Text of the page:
White Collar Wage Wars

December 8, 2014

There has been an exponential boom in the amount of cases being filed against corporations.  In 2006 and 2007, the likes of Citigroup, UPS, IBM, Sony, and Carnival Cruise Lines paid out over $260 million in settlements for unpaid overtime cases.  While overtime lawsuits are not new, multi-million dollar settlements have been in the past a rare occurance.  Now, Fortune 500 companies are scrambling to pay settlements.  So what has changed?  Simply put:  the clients.  White collar employees are the new client du jour for plaintiff attorneys.

In 1938 Congress passed a law mandating overtime pay for workers.  Within that law, Congress carved out a number of exemptions.  In particular, employees that exercise “independent judgment” or operate outside of the place of business are exempt.  Additionally, executives and those requiring advanced training or a professional degree are also exempt.  For decades, managers, administrators, and “white collar” workers were often classified as exempt from overtime.  Employers and employees both came to an unspoken agreement on the issue.  Recently, though, attorneys have made persuasive arguments to require overtime for these previously exempt groups.

Traditionally, a Starbucks manager would be exempt as they would be considered an executive with the authority to hire, fire, and promote.  However, in today’s workplace, these managers are often required to spend more time serving than supervising.  Even a CPA that exercises his own judgment as a CPA may avoid the exemption.  In an ongoing case, Ernst & Young accountants and staff have initiated a class action lawsuit over overtime payments.  While the employees would normally be prohibited from collecting overtime, their job is often simply gathering audit information and data entry.  The “independent judgment” they are supposed to have is often greatly curtailed by rules and assignments from the company.  In theory, such a worker would not be classified as a professional, and thus exempt from mandatory overtime.

Across the country, the old rules are being found to not apply to the modern workplace.  Managerial titles and professional degrees are no longer enough to exempt employees from mandatory overtime.  Instead, courts are looking at the substance of their employment, and plaintiff’s attorneys are targeting specific actions employees are performing during the workday for overtime pay.  For example, in the event that a business has an employee clock out, and then complete a task regarding inventory, or finish the close up procedures, plaintiff attorneys have found a niche. While it may only take 30 extra minutes that day, that time aggregated over months and combined with thousands of other employees creates class action lawsuits in the millions.  Similarly, computer workers and IT employees have often been an exempt class due to their independent judgment and higher education.  However, attorneys have successfully made the argument that while an IT worker can write their own code, the implementation of the code is at the behest of someone else.  Merrill Lynch, Morgan Stanley, and A.G. Edwards have all settled claims due to technical violations of the law when paying stock brokers on commissions only.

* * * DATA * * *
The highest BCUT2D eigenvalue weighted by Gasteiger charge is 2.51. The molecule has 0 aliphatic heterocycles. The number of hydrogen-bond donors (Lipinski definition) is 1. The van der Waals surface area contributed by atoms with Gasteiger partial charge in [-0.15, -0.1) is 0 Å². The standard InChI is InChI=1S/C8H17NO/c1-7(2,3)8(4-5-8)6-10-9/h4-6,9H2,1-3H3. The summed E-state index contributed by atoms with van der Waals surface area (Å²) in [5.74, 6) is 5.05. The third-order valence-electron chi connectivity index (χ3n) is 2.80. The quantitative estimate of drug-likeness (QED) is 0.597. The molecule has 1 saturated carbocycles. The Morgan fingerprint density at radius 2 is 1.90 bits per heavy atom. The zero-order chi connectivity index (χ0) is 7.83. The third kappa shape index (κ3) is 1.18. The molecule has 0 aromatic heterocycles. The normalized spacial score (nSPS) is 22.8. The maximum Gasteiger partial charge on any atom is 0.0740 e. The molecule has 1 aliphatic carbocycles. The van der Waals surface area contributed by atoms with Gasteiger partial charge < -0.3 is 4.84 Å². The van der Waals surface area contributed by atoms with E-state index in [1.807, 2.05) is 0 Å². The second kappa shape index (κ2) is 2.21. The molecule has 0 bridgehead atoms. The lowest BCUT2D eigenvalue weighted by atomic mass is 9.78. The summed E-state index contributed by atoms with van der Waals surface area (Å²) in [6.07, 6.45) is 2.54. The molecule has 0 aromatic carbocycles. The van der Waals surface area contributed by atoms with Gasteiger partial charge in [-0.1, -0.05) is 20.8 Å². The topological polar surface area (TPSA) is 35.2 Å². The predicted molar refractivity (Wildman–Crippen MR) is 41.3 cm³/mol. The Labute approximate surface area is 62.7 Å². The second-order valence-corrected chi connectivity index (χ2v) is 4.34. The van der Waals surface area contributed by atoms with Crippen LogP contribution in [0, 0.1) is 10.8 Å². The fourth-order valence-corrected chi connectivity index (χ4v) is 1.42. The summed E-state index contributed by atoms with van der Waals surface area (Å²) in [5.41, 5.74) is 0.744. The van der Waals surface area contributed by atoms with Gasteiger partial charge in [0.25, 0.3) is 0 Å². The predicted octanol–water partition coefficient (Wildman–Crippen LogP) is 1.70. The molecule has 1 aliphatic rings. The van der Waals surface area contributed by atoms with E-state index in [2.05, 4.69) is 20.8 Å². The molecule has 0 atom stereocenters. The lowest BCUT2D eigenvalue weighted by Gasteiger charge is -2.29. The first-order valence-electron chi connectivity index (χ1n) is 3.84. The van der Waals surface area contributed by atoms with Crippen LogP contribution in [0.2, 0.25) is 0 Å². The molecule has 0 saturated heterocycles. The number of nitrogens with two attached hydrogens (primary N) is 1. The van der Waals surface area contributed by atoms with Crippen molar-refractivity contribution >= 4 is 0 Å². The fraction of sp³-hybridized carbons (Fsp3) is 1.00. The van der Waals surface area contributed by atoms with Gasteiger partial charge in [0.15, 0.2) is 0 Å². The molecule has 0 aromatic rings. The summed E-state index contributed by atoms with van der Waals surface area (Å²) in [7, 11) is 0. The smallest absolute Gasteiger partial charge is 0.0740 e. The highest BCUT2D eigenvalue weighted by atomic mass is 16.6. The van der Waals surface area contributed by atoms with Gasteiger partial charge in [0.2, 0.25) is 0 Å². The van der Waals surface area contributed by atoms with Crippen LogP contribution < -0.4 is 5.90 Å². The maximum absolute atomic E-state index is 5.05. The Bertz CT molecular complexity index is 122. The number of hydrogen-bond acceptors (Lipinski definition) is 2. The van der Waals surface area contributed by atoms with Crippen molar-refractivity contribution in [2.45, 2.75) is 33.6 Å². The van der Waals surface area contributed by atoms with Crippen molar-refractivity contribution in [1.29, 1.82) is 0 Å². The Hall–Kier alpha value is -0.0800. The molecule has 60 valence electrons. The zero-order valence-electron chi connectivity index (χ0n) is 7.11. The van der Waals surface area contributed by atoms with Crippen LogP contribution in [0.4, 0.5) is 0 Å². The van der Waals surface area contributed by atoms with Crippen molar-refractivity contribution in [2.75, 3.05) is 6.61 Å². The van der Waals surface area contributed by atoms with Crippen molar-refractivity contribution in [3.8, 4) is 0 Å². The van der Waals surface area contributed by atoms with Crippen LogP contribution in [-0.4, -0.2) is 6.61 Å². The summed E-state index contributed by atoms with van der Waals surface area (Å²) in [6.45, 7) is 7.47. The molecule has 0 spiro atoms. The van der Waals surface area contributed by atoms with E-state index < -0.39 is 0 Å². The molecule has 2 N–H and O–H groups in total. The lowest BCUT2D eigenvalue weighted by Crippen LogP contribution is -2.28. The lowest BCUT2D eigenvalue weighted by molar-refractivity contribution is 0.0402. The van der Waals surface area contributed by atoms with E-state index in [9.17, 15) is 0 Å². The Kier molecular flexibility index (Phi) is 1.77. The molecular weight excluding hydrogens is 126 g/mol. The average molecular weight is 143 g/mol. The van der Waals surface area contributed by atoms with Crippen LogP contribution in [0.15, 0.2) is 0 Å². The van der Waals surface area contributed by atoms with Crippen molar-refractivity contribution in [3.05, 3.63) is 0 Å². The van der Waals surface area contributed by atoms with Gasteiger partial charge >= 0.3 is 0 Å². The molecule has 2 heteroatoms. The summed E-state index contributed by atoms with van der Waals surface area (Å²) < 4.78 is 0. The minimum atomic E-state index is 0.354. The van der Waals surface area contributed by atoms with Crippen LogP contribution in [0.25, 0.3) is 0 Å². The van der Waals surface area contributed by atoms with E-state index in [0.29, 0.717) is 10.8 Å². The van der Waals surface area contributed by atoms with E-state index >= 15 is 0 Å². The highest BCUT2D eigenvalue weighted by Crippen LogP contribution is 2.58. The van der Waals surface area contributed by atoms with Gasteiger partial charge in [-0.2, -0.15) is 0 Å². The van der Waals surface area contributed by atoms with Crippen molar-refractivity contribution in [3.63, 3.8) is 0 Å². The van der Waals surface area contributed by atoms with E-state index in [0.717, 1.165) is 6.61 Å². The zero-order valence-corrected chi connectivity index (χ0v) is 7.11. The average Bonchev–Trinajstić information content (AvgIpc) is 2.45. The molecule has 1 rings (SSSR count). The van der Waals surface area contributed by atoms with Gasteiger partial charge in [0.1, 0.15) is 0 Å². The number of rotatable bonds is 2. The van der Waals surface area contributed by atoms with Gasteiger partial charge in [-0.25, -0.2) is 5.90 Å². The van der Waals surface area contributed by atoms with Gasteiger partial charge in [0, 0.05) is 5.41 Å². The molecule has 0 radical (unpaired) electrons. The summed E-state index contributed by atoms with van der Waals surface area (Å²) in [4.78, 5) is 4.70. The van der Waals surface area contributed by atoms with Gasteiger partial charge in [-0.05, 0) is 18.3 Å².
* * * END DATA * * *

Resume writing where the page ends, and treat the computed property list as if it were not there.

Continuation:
The success of the cases in court can be hit and miss, but the corporations often would rather settle than drag it out.  By targeting white collar employees, overtime pay that is 50% more than their normal hourly becomes very lucrative, very quickly.  Combining the overtime with the desire to settle creates a perpetual incentive for attorneys to target these types of cases.  The only thing holding back more of these cases is the relative ignorance of both employers and employees on this issue.  The majority of the cases only come to light when an employee is complaining about something unrelated.  The workplace stereotypes often play against the sense of overtime entitlement.  Already, though, such stereotypes are falling away as more cases are filed and more multi-million dollar settlements are agreed to.